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Hi :)
To some extent, yes.  IF it does work better.  That is the crucial bit.  What other people are 
talking about is change that ends up breaking things without improving anything.  

The ancient phrase is "If it aint broke, don't fix it".  

There are plenty of innovations possible without rehashing stuff that does work.  Plenty of bugs 
and plenty of smoothing out to do too.  

We do have to experiment and play around with things because maybe it will lead to magically curing 
a ton of stuff unexpectedly but imo those should be choices that people can choose to indulge in 
rather than forcing people to use them just because the dev's manager prefers it that way.  Once 
enough people have played around and sufficient bugs have been fixed then it's time to make it the 
default choice but still why not give people the choice of revering to what they are most familiar 
Regards from 
Tom :)  

From: Felmon Davis <>
Sent: Friday, 7 June 2013, 22:46
Subject: Re: [libreoffice-users] CNET is claiming the best free MSO alternative is not LO

On Fri, 7 Jun 2013, anne-ology wrote:

       so agree  :-)

'change for the sake of change' is so inane.

how can you kids be all for 'if it works, don't fix it' and then 
praise improvements?

shouldn't your motto be, "if it will work better, fix it"?


On Fri, Jun 7, 2013 at 12:30 PM, Girvin R. Herr

Kracked_P_P---webmaster wrote:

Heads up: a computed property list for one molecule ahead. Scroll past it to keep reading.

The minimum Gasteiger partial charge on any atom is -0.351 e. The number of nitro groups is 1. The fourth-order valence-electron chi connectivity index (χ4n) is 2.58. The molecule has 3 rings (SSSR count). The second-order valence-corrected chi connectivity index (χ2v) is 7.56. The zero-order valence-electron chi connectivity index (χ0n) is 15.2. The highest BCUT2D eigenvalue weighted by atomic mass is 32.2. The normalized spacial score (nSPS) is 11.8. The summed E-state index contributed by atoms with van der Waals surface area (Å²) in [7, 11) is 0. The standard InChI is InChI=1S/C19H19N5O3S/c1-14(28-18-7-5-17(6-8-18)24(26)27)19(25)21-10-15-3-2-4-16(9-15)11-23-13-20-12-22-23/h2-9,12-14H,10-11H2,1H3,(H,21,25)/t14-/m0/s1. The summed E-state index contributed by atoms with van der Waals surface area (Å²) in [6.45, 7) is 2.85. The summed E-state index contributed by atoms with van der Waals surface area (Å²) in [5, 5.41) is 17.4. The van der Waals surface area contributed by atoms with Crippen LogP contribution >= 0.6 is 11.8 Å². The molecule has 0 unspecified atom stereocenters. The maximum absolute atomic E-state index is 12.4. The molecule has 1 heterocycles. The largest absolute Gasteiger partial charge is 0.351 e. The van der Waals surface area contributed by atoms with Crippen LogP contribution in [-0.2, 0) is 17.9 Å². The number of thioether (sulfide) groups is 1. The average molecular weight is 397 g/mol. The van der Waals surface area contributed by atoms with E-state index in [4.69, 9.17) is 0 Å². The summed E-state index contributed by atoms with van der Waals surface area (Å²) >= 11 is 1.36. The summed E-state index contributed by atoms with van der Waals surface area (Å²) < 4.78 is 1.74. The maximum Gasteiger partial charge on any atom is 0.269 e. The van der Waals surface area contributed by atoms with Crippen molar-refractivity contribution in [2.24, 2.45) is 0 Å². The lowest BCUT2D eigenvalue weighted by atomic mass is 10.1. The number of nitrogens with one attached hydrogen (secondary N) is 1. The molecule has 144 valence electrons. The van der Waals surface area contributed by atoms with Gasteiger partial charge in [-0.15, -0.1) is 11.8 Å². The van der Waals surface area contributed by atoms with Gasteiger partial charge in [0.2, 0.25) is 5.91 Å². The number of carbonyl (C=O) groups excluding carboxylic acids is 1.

I was talking to a professor a few days ago.  He does not like the newer
versions due in part to "the way they keep changing the interface and how
to do things". I made sure he know about LO.  He loved the multi language
part as well.

I did not like the "ribbon" menu system either.  Sure, the type of
interface that LO uses has been around for years, but that does not mean
you need to change it.  "Refreshing" or redesigning the interface, just
because you can, is not a reason to.  One of the good things about LO as it
went from 3.3 though 4.0 is the way the interface does not change, or has a
slow change so it does not "stand up and slap your face" with the changes.
  Once you learn "what is where" and how to do things, changing that will
cause problems.  Sure the interface could use some enhancements, like the
"persona" addition, but to keep our users happy, you must not make the
users relearn how to do things or where are the menu options are now

  I have been using the OO/LO office suite since OO.o 1.x and now I am
using LO 3.6.6.  (I have not tried LO 4.0.x, since I am still waiting for
that less-buggy 4.1.5+ version to be released.)  However, I have found the
incremental changes to the user interface refreshing.  OO.o and now LO,
have made great improvements in this area with each release.  Nothing to
make me go back to school to get my degree on how to use it, but the
changes made the functions much easier to use and more intuitive.  To me,
that is a big plus.  I want to be productive, not have to re-learn user
interfaces with each new release.  Although I am a retired electronics
engineer, I am _not_ a techno-geek who has to have the latest and greatest
all the time.  You won't find me waiting for hours outside an Apple store
to buy the latest iPhone.  If it works, don't "fix" it is my motto.
Girvin Herr

Felmon Davis

Things past redress and now with me past care.
        -- William Shakespeare, "Richard II"

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